Smoking ban snuffed out
Public health versus personal choice.
That was the sharply drawn line Thursday night as the McCreary County Fiscal Court as a public hearing was held to allow citizen comments regarding the possible passage of a non-smoking ordinance.
Ultimately the Court took no action on the bill, letting the issue die without a motion. But, there always remains the possibility a similar ordinance could come before the magistrates again in the future.
With less than 20 citizens in attendance, there were plenty of opinions offered on both sides of the issue.
Those who were against the proposed ban included:
Albert Coffey, who described himself as a smoker of 55-years. Coffey said he and his wife would not stop in Georgetown anymore since that city passed similar legislation, and asked how the Fiscal Court thought they had the right to decide what citizens can and can not do.
Other voices against the proposed bill included Elizabeth Coffey who stated people have to stand up for their own rights, and said something of this magnitude should be up for a public vote.
Chad Kidd spoke out against the seemingly increasing government intrusion into everyday lives.
“If caffeine is a drug, will we have to cut out pop and coffee?” he asked.
“I think it’s a waste of the Court’s time,” he continued. “It should be up to the business owner.”
Business owner Rick Wilson also called for restraint, claiming it should be his decision to allow smoking in his establishment or not.
“It is a freedom of choice,” he said. “It’s my choice.”
“Our rights are being taken away more and more every day. It is my office, it is my place, God has allowed me to operate a business.”
“I think it’s not right to impose on these businesses.”
Citizen Larry Taylor stated he believed such a ban would affect small businesses in a negative way.
“I have seen what bans of this type have done to small businesses,” he said. “I believe it will cut the throat of small business in the county.”
Jennifer Kidd, herself a non-smoker, said it was her choice to go into an establishment that allowed smoking.
“I don’ want somebody telling me I can’t light up a cigarette,” she said. “I don’t want someone telling me I can not do something.”
“Before you can let five people make a decision that affects 20,000 people, why don’t we put it on the ballot,” Adam Hill stated. “I believe everyone should have a say so.”
Proponents of the law included representatives from the Champions/UNITE group who introduced the bill to the Fiscal Court and members of the Lake Cumberland Area Health District.
Co-Chair of the Champions Group, Roger Owens, spoke about the hazards of cigarette smoke and the impact it has on a community.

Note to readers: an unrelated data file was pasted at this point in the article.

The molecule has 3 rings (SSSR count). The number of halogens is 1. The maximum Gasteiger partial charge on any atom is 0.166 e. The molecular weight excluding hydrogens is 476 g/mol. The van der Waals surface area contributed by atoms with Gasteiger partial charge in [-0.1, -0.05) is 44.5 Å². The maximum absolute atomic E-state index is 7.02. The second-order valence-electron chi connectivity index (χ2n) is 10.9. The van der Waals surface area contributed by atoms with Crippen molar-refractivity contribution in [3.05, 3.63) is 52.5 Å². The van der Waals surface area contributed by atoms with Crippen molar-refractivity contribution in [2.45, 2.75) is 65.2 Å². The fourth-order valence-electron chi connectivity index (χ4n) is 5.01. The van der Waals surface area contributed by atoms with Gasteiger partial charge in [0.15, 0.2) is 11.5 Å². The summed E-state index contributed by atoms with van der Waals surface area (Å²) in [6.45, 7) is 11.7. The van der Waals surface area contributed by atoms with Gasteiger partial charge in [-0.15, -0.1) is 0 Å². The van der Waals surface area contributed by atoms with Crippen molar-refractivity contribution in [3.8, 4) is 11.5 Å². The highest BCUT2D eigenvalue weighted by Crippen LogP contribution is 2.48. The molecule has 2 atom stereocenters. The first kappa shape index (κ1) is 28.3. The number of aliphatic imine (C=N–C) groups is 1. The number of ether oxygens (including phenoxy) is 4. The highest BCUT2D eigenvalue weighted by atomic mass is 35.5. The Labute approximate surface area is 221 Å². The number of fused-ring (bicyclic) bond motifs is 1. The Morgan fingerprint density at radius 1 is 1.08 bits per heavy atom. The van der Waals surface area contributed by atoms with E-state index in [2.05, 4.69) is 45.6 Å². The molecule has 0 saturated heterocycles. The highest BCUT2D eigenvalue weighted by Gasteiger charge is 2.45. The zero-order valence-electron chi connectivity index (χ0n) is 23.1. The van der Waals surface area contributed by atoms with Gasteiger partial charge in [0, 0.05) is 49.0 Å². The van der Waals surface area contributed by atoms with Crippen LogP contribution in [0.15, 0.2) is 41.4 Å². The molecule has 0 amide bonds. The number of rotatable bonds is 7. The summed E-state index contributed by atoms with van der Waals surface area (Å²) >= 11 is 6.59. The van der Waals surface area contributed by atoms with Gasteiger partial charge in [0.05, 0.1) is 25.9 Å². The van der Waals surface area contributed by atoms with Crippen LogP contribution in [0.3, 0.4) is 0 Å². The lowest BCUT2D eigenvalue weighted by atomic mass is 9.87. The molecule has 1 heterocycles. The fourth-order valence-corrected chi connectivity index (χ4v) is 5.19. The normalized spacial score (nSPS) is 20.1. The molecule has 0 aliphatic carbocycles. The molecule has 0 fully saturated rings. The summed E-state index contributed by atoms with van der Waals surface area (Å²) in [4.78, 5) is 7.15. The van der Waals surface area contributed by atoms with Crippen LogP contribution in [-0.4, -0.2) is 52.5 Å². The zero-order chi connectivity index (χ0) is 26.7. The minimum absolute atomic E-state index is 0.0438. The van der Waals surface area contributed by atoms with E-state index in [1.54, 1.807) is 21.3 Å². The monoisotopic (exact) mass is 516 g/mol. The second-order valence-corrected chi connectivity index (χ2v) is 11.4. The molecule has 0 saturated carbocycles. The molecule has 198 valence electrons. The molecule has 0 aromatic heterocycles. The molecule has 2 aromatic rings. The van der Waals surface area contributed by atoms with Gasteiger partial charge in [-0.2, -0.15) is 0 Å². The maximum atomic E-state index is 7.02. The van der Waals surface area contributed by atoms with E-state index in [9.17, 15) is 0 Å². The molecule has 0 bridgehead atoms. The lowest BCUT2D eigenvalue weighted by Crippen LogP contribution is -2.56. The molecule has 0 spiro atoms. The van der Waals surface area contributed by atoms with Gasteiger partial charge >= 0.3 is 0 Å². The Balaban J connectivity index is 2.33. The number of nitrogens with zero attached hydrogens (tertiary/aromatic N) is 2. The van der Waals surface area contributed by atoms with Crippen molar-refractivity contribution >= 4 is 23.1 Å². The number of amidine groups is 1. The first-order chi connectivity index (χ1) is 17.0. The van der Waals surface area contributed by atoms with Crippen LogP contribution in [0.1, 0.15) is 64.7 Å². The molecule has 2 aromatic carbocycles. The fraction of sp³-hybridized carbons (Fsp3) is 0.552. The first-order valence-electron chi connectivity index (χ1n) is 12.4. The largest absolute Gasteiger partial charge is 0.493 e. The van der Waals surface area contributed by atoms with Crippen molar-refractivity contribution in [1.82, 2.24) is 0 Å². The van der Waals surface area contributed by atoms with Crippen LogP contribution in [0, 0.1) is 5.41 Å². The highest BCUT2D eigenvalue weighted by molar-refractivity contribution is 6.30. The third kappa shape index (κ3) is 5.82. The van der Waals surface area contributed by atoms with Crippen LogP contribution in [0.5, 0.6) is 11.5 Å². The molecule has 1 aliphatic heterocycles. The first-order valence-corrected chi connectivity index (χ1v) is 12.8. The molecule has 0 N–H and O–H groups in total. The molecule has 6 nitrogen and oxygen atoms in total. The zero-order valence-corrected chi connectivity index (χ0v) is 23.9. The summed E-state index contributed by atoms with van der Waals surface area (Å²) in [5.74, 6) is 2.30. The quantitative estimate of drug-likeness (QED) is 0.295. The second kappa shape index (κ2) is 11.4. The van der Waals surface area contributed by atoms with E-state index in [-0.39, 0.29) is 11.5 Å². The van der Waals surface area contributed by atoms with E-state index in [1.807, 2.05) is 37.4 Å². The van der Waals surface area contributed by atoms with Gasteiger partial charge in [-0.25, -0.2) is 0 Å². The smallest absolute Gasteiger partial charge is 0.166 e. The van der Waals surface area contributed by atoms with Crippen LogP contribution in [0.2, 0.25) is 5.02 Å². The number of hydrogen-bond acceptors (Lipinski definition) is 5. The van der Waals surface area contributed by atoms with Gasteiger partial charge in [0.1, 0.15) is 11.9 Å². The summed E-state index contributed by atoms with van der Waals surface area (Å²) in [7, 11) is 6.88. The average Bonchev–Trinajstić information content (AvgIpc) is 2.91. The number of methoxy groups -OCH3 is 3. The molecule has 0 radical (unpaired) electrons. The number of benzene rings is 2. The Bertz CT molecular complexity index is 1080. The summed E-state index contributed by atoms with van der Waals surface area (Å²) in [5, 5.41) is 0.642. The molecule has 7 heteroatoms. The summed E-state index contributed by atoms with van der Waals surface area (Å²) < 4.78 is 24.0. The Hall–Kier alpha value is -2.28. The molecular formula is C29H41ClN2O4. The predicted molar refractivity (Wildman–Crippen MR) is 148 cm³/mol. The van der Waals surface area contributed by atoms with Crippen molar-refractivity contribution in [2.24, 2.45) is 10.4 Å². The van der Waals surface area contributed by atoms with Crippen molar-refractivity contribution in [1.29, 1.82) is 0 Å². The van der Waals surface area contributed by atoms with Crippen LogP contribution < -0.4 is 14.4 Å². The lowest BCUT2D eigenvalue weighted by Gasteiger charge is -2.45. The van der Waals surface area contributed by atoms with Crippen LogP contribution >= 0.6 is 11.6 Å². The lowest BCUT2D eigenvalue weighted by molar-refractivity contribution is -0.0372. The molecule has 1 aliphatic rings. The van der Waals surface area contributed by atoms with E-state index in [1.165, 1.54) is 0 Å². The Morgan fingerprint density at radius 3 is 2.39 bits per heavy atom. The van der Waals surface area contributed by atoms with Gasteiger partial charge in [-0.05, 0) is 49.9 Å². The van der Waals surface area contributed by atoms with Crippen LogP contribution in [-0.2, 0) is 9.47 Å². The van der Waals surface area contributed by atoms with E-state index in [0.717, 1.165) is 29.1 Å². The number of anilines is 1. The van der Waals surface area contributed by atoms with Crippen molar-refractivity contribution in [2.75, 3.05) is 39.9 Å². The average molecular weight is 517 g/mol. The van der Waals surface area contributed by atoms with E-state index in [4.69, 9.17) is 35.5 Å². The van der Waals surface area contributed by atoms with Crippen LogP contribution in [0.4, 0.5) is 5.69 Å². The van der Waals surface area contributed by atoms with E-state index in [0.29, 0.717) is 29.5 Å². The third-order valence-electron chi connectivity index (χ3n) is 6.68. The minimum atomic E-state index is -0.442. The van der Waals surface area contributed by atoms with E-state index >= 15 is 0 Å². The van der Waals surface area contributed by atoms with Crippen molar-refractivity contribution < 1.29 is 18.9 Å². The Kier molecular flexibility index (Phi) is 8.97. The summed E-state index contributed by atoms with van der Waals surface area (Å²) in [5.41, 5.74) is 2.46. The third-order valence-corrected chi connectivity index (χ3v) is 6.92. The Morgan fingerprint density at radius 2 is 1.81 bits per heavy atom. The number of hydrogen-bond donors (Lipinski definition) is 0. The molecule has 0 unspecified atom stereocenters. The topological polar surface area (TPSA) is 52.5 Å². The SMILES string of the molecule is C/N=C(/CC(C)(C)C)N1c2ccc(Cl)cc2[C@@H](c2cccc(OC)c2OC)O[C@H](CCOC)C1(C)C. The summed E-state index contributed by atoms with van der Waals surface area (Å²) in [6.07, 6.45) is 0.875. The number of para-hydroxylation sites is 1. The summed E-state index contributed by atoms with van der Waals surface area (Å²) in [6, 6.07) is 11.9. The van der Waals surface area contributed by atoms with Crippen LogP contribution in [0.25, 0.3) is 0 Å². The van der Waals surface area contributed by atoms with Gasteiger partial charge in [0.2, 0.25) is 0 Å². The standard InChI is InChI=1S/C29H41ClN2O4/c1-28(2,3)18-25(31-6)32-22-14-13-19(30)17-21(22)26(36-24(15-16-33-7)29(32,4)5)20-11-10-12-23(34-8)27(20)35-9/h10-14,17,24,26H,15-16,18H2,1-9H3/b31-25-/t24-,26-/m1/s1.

“Tobacco products are the most addicting and hardest to quit,” he said. “Second hand smoke kills over 3,000 people a year.”
“You (the magistrates) are elected to oversee the county, and it is also your responsibility to see to the safety of the community.”
Tracey Aaron, from the health department, stated approximately 40 percent of McCreary Countians are smokers, and such a ban would protect the public.
She agreed it was a difficult choice for the court to make, but compared it to public water and septic issues the Court has taken action on in the past.
“Sometimes you need to have the Fiscal Court making decisions that is going to help the community,” she said.
Another health department representative, Patricia Burton stated a ban was necessary, since even restaurants with non-smoking sections can contribute to second hand smoke issues for people sitting away from smokers.
Though Judge Executive Doug Stephens stated at the outset that the Fiscal Court held the meeting to hear input from citizens, and not to debate the issue, Magistrate Roger Phillips offered some brief statements regarding his position.
“I think we agree with you,” Phillips said in response to Aaron’s comments about the harm smoking does. ”But it is not our place to tell a local business what to do. Where do you draw the line?”
Later in the meeting Phillips referenced a letter the Fiscal Court received from the county’s insurance provider, advising the court if legal action were to be brought against the county on such a matter, they may not represent the county in court.
“Would you advise us to pass this?” he asked. “If we got sued it will cost the taxpayers money. We are stewards of taxpayers money.”
Later that evening, during the regular monthly meeting of the Fiscal Court, Judge Stephens called for a motion to approve the second reading of the proposed ordinance, which would enact it in to law.
After no motion was forthcoming, Judge Stephens declared the issue dead due to lack of action.